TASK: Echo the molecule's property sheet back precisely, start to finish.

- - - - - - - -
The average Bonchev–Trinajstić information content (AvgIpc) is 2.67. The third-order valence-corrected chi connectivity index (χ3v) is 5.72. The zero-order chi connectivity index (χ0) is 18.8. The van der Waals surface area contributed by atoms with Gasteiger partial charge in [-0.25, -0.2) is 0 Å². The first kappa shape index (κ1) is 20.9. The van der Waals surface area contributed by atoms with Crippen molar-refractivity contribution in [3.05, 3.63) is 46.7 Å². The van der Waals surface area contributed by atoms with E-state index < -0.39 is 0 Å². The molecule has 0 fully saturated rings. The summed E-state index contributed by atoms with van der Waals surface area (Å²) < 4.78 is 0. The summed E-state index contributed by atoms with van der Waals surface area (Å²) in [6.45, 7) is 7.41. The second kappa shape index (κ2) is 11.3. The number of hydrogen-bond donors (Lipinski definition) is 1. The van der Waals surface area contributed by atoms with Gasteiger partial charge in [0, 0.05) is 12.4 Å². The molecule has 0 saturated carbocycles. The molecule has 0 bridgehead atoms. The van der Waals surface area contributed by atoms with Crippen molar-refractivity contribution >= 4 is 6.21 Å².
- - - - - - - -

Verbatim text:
The average Bonchev–Trinajstić information content (AvgIpc) is 2.67. The third-order valence-corrected chi connectivity index (χ3v) is 5.72. The zero-order chi connectivity index (χ0) is 18.8. The van der Waals surface area contributed by atoms with Gasteiger partial charge in [-0.25, -0.2) is 0 Å². The first kappa shape index (κ1) is 20.9. The van der Waals surface area contributed by atoms with Crippen molar-refractivity contribution in [3.05, 3.63) is 46.7 Å². The van der Waals surface area contributed by atoms with E-state index < -0.39 is 0 Å². The molecule has 0 fully saturated rings. The summed E-state index contributed by atoms with van der Waals surface area (Å²) < 4.78 is 0. The summed E-state index contributed by atoms with van der Waals surface area (Å²) in [6.45, 7) is 7.41. The second kappa shape index (κ2) is 11.3. The number of hydrogen-bond donors (Lipinski definition) is 1. The van der Waals surface area contributed by atoms with Gasteiger partial charge in [0, 0.05) is 12.4 Å². The molecule has 0 saturated carbocycles. The molecule has 0 bridgehead atoms. The van der Waals surface area contributed by atoms with Crippen molar-refractivity contribution >= 4 is 6.21 Å².